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Digital project saves Montreux Jazz heritage

Nobs with Aretha, Ella, Miles, Quincy, Sade and thousands of other treasures kept at his Swiss chalet above Montreux. juliane.gauthier/audemarspiguet

Unique live concert footage spanning the entire 44-year history of the Montreux Jazz Festival has been saved for future generations under a new initiative.

Recordings by artists such as Ella Fitzgerald, Aretha Franklin, B.B. King and Prince will be preserved and immortalised in the “Montreux Sounds Digital Project”, launched with the Federal Institute of Technology in Lausanne (EPFL) and private sponsors.

Ever since the first edition of the festival in 1967, which featured the Charles Lloyd Quartet with Keith Jarrett, the festival’s founder and director Claude Nobs has tried to keep a record of the music played there.

Together with his partner, Thierry Amsalem, Nobs has spent years creating a unique archive stored in a specially built “bunker” at his chalet in the hills high above Montreux, near Lake Geneva.

In all, 5,000 hours of  video and audio recordings from 4,000 concerts are kept there on 10,000 original tapes in a dozen different formats.

“This material represents the biggest video library of contemporary live music from the 1960s to today – bigger than those of the BBC or in the US, France or Germany,” Nobs told reporters on Wednesday.

The 74-year-old said he was “very moved and grateful” to know that the future of the material was secure, describing it as “maybe my biggest reward after doing the festival”.

About ten years ago the computer giant Microsoft offered Nobs $50million (SFr49 million) for the archives as part of a music history project.

“They could have offered me $100million, but I would have told them the same thing,” he said. “I preferred to wait to find partners who can guarantee the longevity of these archives. Today this is possible with EPFL and a watch sponsor [Audemars Piguet] from canton Vaud,” he said.


EPFL President Patrick Aebischer described the “shock” four years ago of discovering that there was only one copy of the jazz archives, kept at Nobs’ chalet.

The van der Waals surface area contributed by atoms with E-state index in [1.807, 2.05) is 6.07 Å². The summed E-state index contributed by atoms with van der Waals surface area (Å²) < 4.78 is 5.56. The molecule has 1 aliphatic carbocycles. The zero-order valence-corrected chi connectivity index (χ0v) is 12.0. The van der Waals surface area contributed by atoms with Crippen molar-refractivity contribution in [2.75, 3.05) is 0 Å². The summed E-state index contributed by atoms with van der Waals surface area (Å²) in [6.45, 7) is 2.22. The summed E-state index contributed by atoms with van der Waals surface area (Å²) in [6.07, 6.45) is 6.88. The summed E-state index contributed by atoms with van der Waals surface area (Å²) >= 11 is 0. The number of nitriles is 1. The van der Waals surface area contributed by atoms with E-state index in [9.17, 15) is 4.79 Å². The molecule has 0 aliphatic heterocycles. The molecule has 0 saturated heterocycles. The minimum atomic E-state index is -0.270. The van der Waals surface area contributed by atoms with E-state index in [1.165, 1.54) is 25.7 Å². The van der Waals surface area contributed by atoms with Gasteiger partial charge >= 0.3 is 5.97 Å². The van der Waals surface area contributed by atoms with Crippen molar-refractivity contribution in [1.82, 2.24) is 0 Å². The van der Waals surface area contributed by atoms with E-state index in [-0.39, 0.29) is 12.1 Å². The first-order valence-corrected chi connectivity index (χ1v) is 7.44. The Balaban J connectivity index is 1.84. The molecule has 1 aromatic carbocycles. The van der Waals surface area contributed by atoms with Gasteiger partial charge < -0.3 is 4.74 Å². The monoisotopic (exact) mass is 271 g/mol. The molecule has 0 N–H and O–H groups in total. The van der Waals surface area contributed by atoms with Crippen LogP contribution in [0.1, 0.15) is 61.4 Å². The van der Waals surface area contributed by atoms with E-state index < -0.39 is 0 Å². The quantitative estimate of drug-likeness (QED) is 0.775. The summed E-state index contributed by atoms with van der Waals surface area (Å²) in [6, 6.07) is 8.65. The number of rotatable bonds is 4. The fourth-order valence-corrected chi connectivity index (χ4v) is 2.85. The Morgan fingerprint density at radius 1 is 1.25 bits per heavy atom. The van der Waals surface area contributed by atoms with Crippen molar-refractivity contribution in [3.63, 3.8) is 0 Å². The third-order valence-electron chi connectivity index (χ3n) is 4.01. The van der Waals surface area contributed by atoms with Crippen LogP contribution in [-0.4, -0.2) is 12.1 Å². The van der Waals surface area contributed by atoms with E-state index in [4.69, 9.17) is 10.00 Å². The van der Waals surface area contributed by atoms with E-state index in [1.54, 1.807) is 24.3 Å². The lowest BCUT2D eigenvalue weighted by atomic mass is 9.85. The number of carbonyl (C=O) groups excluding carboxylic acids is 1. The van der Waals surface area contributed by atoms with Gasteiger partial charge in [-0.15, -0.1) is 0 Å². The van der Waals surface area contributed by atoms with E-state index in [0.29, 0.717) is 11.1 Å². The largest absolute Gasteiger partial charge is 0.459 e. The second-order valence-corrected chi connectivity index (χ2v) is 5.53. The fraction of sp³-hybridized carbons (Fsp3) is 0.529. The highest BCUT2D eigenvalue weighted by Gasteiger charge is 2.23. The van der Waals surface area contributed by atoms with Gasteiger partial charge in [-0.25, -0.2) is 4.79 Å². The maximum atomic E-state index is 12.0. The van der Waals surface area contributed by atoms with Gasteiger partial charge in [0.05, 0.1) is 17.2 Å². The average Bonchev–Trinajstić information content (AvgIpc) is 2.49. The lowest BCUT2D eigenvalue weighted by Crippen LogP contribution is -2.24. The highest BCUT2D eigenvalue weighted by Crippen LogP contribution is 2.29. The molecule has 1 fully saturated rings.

“It’s our duty to make a copy so that this treasure is accessible to future generations. It’s also a technological challenge for EPFL,” he said.

Under EPFL supervision, the 5,000 hours of material will be digitalised in real time and stored on Linera Tape-Open (LTO) format. This is expected to take three years for the video and four years for the audio.

It will then have to be re-transferred every seven to ten years onto a “next-generation” format to keep pace with technology, according to specialists.

Research projects


Once the archive is digitalised, it will be made available via the EPFL to researchers, students, musicians and professionals.

Some 20 EPFL laboratories are expected to use the material for research into audio production and post-production techniques, data stocking and user experiences.

At the same time the EPFL plans to open a “MetaMedia” centre at a new building next to the futuristic Learning Centre on campus, which could also house other archives like the Swiss Film Archive or that of the Federal Culture Office.

The new EPFL media centre is expected to cost SFr22 million ($22.5 million), of which SFr5 million will go towards the digitisation of the Montreux Jazz tapes.

General public

Unfortunately, the general public will have to be more patient, with initial access to footage only possible via the slowly growing network of Montreux Jazz Cafes (Geneva, soon to be followed by Zurich, New York, Paris, Frankfurt and Copenhagen) and “Live at Montreux” DVDs and CDs. So far only 80 are available for sale.

Montreux Sounds, a firm Nobs created in 1995 to manage the collection, owns the tapes, but most of the rights remain with the musicians.

And reaching agreement on a live release is a “crazy job”, explained Eric Glardon from Montreux Sounds.

“You have to speak to the artist, his musicians, their lawyers, the artist’s son, etc, etc,” he told

Aretha saved


Over their 40-year history, the tapes have been rescued several times from near destruction.

“Up until 1971 the Montreux Jazz concerts were filmed by the Swiss national TV station TSR in black and white and tapes were kept in Geneva,” Nobs recalled.

“One day I went to their archives and picked up a tape that was marked Aretha Franklin; the name was crossed out and instead it was written “Football match between Riddes v Isérables. I panicked and bought all their archives.”

From 1991 Sony provided equipment to film the festival in HD (high definition) format while keeping the rights to the footage.

In early 2000 Nobs enquired about Sony’s HD Montreux Jazz archive and was told the firm was about to erase them as they were too expensive to keep. He eventually paid SFr10,000 and brought them all back to his private bunker via the Swiss diplomatic courier service.

Claude Nobs was born in Territet near Montreux in 1936.

His two passions are travel and music. His love of jazz and rhythm and blues led him to organise concerts in the region.He founded the Montreux Jazz Festival in 1967. Other types of music have since supplemented the jazz concerts, including: pop, rock, blues, Brazilian, reggae, rap and techno.

The Montreux Jazz Festival traditionally takes place during the first two weeks of July every year.

Most artists appearing in the main concert halls are filmed; under their contracts they get to view the recording and can block it if they are unhappy. Nobs says this happens “very rarely”.

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SWI - a branch of Swiss Broadcasting Corporation SRG SSR

SWI - a branch of Swiss Broadcasting Corporation SRG SSR